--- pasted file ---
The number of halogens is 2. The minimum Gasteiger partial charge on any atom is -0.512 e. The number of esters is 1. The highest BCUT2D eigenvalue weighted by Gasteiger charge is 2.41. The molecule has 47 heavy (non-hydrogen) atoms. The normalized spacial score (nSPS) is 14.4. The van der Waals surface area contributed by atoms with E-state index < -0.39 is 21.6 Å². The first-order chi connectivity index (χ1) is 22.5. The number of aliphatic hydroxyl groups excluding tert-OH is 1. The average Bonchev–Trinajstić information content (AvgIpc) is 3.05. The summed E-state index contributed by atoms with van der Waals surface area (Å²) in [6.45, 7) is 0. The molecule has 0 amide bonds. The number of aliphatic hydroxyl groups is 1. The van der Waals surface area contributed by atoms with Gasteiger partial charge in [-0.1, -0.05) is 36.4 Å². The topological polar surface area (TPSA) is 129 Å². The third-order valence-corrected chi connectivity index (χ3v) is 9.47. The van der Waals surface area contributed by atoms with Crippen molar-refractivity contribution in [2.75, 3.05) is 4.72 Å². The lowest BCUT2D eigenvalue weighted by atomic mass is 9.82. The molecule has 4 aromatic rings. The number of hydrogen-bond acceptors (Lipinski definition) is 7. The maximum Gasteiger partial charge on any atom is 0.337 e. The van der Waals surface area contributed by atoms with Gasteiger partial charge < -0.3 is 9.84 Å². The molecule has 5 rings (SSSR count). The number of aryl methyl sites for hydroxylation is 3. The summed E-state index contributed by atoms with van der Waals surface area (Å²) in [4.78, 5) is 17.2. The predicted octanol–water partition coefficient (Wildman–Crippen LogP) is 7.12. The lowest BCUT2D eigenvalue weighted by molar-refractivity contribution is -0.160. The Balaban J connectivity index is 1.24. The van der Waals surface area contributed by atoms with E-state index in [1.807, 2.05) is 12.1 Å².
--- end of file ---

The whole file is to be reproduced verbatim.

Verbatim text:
The number of halogens is 2. The minimum Gasteiger partial charge on any atom is -0.512 e. The number of esters is 1. The highest BCUT2D eigenvalue weighted by Gasteiger charge is 2.41. The molecule has 47 heavy (non-hydrogen) atoms. The normalized spacial score (nSPS) is 14.4. The van der Waals surface area contributed by atoms with E-state index < -0.39 is 21.6 Å². The first-order chi connectivity index (χ1) is 22.5. The number of aliphatic hydroxyl groups excluding tert-OH is 1. The average Bonchev–Trinajstić information content (AvgIpc) is 3.05. The summed E-state index contributed by atoms with van der Waals surface area (Å²) in [6.45, 7) is 0. The molecule has 0 amide bonds. The number of aliphatic hydroxyl groups is 1. The van der Waals surface area contributed by atoms with Gasteiger partial charge in [-0.1, -0.05) is 36.4 Å². The topological polar surface area (TPSA) is 129 Å². The third-order valence-corrected chi connectivity index (χ3v) is 9.47. The van der Waals surface area contributed by atoms with Crippen molar-refractivity contribution in [2.75, 3.05) is 4.72 Å². The lowest BCUT2D eigenvalue weighted by atomic mass is 9.82. The molecule has 4 aromatic rings. The number of hydrogen-bond acceptors (Lipinski definition) is 7. The maximum Gasteiger partial charge on any atom is 0.337 e. The van der Waals surface area contributed by atoms with Gasteiger partial charge < -0.3 is 9.84 Å². The molecule has 5 rings (SSSR count). The number of aryl methyl sites for hydroxylation is 3. The summed E-state index contributed by atoms with van der Waals surface area (Å²) in [4.78, 5) is 17.2. The predicted octanol–water partition coefficient (Wildman–Crippen LogP) is 7.12. The lowest BCUT2D eigenvalue weighted by molar-refractivity contribution is -0.160. The Balaban J connectivity index is 1.24. The van der Waals surface area contributed by atoms with E-state index in [1.807, 2.05) is 12.1 Å².